His mother however always declined his offer citing his need to be in school full time as her major reason. He also told me how his mother friend Juanita who was almost a member of their family always told him that he would make his father proud for being such a supportive and sensible young man. He did not see a big deal about the whole fuss because he is 15. Juanita, a Dominican immigrant has a 19 year old son, Pedro, who on top of dropping out of grade school, was doing drugs and was an active gang member. Pedro always seemed to be angry and his blood shot eyes depicted nothing but resentment which Jose translates as sadness for how he lived his life. Jose’s father had died trying to get into the US illegally to be with his family. Both he and his mother were unclear of the circumstances of his death. We tried to stay off the topic as it was a sad one to him, and unfortunately the same story of most of our Hispanic friends.
Life teaching these children has brought the best out of me. I saw how many privileges life has given me. I was lucky to have my parents at home when school was out. My mother was always there to serve us with her delicious meals. Memories of when we held hands to say grace the last night before I left home for college have made me really understand how important it was for me to say grace. I was holding hands with my entire family right before we enjoyed a well prepared meal that I did not have to worry about and the most important thing was that the rest of my family was with me.
My college years have been the most eye opening period in my life. I have learnt the need to be a participant in the much needed change that movements advocate for. I have met individuals from different backgrounds and shared their problems which enlightened my view of the world and made me want to participate in bringing positive change. When I chose my internship teaching Baseball and travelling with a team of between 15 and 16 year old Hispanic and Dominican teens, I thought of it as the best way to impact the lives of the young individuals. My childhood passion and skills in the game in addition to my experiences came in handy in teaching them social, life and baseball skills. Travelling to games with the team necessitated social interactions between the teens and I in which we discussed the problems they face in their daily lives.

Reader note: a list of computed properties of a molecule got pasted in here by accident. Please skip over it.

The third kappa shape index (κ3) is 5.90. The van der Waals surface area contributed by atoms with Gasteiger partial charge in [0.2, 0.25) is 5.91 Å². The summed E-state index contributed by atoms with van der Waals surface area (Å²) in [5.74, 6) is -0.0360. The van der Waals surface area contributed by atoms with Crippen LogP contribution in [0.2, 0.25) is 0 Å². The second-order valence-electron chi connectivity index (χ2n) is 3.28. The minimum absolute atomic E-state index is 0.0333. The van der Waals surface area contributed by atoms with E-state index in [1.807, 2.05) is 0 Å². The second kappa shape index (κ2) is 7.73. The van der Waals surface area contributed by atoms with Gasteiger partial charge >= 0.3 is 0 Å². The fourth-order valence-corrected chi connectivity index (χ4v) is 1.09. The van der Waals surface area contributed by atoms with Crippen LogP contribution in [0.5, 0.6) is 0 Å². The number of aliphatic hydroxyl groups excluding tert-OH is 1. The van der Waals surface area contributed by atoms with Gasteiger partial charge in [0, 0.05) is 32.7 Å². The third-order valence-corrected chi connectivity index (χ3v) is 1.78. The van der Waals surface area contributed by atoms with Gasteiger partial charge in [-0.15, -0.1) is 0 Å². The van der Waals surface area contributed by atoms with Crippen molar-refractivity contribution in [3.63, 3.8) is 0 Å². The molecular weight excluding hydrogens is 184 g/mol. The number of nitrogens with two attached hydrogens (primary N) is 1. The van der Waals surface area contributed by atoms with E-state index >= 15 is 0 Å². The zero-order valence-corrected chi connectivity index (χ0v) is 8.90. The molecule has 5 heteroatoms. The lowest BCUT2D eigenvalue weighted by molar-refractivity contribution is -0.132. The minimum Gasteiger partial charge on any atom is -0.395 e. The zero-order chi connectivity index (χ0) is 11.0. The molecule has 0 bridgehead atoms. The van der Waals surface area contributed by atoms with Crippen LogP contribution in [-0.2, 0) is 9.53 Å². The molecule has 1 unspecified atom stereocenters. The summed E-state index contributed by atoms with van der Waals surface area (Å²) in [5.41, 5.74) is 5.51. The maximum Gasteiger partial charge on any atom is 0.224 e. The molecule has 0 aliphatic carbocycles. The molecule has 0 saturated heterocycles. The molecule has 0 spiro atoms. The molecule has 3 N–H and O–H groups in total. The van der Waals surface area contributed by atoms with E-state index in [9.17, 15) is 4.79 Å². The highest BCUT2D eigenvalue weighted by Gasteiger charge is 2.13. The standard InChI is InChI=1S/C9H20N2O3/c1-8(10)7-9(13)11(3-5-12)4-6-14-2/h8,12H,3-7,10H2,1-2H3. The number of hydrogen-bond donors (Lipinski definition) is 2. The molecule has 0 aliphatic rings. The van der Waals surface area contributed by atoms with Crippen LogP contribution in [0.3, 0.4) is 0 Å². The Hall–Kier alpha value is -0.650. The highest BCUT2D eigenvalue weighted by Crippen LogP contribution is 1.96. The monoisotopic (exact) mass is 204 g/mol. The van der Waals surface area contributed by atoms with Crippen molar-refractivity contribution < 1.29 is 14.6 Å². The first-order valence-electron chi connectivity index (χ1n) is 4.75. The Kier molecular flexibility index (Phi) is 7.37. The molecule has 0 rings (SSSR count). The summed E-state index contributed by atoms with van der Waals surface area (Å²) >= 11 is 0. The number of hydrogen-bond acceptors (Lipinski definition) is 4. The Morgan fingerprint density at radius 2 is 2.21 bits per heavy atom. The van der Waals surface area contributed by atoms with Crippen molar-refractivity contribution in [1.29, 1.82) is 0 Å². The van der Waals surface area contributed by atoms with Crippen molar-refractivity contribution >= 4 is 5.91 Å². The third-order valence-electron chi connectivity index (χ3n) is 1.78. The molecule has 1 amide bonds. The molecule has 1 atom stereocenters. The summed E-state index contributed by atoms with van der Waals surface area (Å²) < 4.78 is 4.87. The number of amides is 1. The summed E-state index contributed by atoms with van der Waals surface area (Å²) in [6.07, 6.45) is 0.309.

Most of them go through the same difficulties, from gangs to financial constraints. The teenagers have been able to encourage each other on the various difficulties they face whether academic, family or social problems. These people might have been consumed by drugs, gangs or even drop out of school. It is said that baseball is the national sport of America. Participating in games against other teen baseball teams in minor leagues has helped the teens feel at home with the whole idea of being American hence not looking at themselves as a third class minority group of immigrants. Most of the teens have also been reported to have improved in their academic grades ever since they joined the team. This is a clear indication of the positive impact of sport on teenagers (How Hoes Stress Affect Health, 2010).
My internship experience teaching not only baseball but also life skills to these young Americans has inspired me to continue giving to society what I learnt growing up which is why I have an ardent aspiration to teach gym class and also be a baseball coach for either a high school or even college. This is because I not only feel inspired or guided by my internship experience, but I equally feel prepared by the knowledge and experience gathered during the process. Gym and sports are aspects that nourish the social, psychological and also emotional well being of individuals which is my inspiration for ensuring teenagers end up well rounded, physically and socially fit members of our society through activities that they enjoy like baseball and gym sessions.
Press, P. U. (2010). Baseball in Blue and Gray: The National Passtime During the Civil War by George Kirsch. Prinston University Press . Retrived on 4th May 2010 from: http://press.princeton.edu/titles/7497.html
How does Stress Affect Health (2010). Sports psychology’s positive effects on teens and their families. Retrieved on 4th May 2010 from: http://howdoesstressaffecthealth.org/sports-psychologys-positive-effects-on-teens-and-their-families